Understanding Investors’ Preferences: Insights from 10 Pitching Experts in June 2023

Let’s start by dispelling some myths. Firstly, the tech industry is not a meritocracy. Your chances of success are directly influenced by the size and strength of your network. Secondly, it is relatively easy to connect with reputable investors through email addresses and contact forms on most firms’ websites. The three main reasons why startups fail to get off the ground are not having a billion-dollar idea, pitching the wrong investor, or investor uncertainty about the ability to execute against the plan.

This month’s “How to Pitch Me” column featured ten participants who shared their investment thesis, tactical advice for non-technical founders, and the questions they expect entrepreneurs to ask during pitch meetings. The participants also discussed topics such as pre-revenue startup salaries, the pros and cons of pitch memos vs. full decks, and their current reads, watches, and listens.

If you are an early-stage investor who would like to participate in future columns, email guestcolumns@techcrunch.com with “How to pitch me” in the subject line. The participants this month were Vivek Ramaswami, Monique Woodard, Adam Struck, Jenny Lefcourt, Champ Suthipongchai, Latif Peracha, Rich Maloy, Harley Miller, Blair Garrou, and Kristin Wilson.

Vivek Ramaswami of Madrona invests from pre-seed to growth and is interested in investing in B2B software, cloud infrastructure, and AI/ML. He suggests that for nontechnical founders to be successful, they should leverage their strengths, including deep domain expertise, the ability to recruit top talent, and customer focus. On average, pre-revenue startup founders should consider a salary range of $130,000-$150,000 for cities in Tier 1. Founders should be asking investors about specific sectors and stages of investment, the track record of the firm, whether funds are reserved for follow-on rounds, and the talent, marketing, and business development help the firm and its network can provide. Vivek prefers to be contacted directly by the founder through email.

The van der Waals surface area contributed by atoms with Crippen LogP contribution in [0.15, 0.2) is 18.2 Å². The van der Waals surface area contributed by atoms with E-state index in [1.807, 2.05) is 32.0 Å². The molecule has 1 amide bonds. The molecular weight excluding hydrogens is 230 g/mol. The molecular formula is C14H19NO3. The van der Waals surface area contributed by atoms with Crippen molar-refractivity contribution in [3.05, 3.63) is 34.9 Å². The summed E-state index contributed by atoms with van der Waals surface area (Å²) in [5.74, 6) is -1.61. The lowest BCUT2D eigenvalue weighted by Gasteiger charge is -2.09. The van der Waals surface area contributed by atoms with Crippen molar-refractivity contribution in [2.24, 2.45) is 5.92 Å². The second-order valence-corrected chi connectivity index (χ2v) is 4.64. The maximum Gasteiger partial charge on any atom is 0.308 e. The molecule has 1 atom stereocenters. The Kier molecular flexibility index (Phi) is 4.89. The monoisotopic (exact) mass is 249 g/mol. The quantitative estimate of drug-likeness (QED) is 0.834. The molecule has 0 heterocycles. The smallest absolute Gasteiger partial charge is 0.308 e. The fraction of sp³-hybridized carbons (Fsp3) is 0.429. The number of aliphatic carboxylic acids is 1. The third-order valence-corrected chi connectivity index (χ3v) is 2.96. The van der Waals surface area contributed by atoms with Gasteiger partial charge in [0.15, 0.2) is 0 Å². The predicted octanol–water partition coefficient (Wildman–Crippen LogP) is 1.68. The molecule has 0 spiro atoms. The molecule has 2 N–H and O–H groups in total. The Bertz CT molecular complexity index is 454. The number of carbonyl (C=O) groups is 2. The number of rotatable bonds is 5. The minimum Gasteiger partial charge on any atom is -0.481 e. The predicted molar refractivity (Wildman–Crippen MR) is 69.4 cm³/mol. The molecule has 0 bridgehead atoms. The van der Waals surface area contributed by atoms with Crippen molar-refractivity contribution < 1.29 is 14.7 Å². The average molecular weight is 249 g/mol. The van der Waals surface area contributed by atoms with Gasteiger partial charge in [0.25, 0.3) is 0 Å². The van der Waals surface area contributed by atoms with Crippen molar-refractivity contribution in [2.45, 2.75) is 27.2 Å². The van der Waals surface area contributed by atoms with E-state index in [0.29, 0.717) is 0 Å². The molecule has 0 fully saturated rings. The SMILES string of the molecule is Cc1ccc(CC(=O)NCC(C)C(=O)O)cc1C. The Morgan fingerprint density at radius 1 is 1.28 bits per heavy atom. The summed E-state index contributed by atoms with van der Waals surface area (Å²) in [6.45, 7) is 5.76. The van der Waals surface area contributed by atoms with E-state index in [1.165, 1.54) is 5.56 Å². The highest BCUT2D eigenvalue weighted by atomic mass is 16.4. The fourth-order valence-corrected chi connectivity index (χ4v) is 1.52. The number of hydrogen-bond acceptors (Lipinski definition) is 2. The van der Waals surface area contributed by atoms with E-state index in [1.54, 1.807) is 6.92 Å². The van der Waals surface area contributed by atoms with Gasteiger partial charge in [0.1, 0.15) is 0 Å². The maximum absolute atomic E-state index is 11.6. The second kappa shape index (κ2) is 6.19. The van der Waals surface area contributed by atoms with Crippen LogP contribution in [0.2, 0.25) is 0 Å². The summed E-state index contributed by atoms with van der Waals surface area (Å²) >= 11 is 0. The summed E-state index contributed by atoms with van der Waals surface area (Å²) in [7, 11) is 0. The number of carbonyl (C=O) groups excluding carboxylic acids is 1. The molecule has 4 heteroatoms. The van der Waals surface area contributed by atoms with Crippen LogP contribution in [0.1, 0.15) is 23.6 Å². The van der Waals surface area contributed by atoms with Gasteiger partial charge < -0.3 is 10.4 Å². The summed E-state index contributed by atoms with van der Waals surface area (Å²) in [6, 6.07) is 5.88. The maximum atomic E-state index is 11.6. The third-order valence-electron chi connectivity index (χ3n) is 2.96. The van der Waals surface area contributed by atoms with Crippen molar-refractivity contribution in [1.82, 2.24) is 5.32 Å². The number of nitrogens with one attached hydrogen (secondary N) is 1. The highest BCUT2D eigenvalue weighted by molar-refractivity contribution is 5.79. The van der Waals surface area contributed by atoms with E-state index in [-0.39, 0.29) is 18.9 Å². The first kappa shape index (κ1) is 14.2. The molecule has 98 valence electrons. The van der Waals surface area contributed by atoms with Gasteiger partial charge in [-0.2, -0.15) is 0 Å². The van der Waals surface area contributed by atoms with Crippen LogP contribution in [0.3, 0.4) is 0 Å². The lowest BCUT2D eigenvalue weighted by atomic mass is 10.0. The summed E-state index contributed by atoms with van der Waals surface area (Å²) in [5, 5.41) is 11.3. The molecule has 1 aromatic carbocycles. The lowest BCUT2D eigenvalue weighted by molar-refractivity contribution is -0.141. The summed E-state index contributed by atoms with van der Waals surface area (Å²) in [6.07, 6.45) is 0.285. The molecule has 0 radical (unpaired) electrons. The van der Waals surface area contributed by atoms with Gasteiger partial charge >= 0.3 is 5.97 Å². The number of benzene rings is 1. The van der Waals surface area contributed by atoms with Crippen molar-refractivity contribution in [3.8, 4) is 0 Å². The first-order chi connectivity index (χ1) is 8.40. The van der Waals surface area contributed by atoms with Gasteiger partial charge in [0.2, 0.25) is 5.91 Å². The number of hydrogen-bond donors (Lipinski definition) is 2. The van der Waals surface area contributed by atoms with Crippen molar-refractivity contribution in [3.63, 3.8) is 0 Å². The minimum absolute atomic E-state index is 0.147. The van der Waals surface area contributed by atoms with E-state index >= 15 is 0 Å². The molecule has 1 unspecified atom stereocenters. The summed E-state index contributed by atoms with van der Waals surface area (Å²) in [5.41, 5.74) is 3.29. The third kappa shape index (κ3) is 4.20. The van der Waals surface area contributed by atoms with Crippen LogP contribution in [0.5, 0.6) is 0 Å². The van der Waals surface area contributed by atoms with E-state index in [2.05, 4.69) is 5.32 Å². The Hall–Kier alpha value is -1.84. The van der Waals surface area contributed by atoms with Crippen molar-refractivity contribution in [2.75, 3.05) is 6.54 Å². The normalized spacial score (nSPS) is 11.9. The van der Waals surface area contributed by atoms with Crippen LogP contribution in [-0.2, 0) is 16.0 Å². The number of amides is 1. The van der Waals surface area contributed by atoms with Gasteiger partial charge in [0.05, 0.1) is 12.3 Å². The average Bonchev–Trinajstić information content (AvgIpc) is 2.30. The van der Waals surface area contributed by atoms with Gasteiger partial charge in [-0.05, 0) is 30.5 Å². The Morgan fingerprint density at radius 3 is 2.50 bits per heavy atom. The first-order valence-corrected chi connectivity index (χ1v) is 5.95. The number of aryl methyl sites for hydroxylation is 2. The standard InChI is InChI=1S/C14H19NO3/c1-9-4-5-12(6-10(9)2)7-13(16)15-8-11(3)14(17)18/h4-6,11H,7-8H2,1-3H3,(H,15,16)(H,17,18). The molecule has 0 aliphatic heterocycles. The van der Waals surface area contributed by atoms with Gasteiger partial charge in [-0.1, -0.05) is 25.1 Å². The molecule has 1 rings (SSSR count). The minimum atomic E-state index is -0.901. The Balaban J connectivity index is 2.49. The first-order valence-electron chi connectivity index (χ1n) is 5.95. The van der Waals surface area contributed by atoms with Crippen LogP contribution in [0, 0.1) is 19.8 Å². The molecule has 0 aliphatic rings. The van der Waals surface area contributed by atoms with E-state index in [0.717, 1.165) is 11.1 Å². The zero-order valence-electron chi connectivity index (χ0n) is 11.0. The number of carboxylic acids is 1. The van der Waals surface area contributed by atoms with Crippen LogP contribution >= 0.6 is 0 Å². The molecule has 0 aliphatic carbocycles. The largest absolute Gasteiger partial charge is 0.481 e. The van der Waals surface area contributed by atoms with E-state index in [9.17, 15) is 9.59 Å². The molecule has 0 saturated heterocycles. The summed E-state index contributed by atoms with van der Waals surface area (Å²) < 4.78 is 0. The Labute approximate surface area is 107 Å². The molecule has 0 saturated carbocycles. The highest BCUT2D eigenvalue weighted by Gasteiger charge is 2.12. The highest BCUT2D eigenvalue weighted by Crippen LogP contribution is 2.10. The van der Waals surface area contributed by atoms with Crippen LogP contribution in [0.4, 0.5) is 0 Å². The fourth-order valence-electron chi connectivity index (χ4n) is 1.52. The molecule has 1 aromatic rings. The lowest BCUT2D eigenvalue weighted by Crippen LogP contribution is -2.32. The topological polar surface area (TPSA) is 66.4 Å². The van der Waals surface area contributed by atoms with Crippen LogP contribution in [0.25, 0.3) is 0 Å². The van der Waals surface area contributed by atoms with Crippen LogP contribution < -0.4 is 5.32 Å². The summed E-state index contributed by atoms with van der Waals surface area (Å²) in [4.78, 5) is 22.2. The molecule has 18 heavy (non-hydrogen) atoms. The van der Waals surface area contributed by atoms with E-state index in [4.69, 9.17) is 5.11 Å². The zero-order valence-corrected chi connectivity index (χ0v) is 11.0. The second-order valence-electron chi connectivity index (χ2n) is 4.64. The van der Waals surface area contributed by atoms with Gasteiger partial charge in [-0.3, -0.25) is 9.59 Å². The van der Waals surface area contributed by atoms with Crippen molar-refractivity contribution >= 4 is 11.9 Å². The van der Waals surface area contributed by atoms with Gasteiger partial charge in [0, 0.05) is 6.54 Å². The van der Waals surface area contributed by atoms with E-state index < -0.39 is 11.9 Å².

Monique Woodard of Cake Ventures is aggressively investing in pre-seed and seed stage companies in the US that fit into the Cake Ventures’ investment thesis of investing in companies with global ambitions that meet the needs of tomorrow’s internet users. Cake Ventures focuses on demographic change, including the aging population, increased spending power of women, and the shift to a majority-minority society. Monique is currently interested in companies that impact non-white collar work.

As for approaching Monique, she prefers introductions from people she knows but welcomes well-crafted and personalized cold emails.

The “How to Pitch Me” column offers valuable insight into what investors are looking for and how founders can better prepare their pitch to catch investors’ attention.

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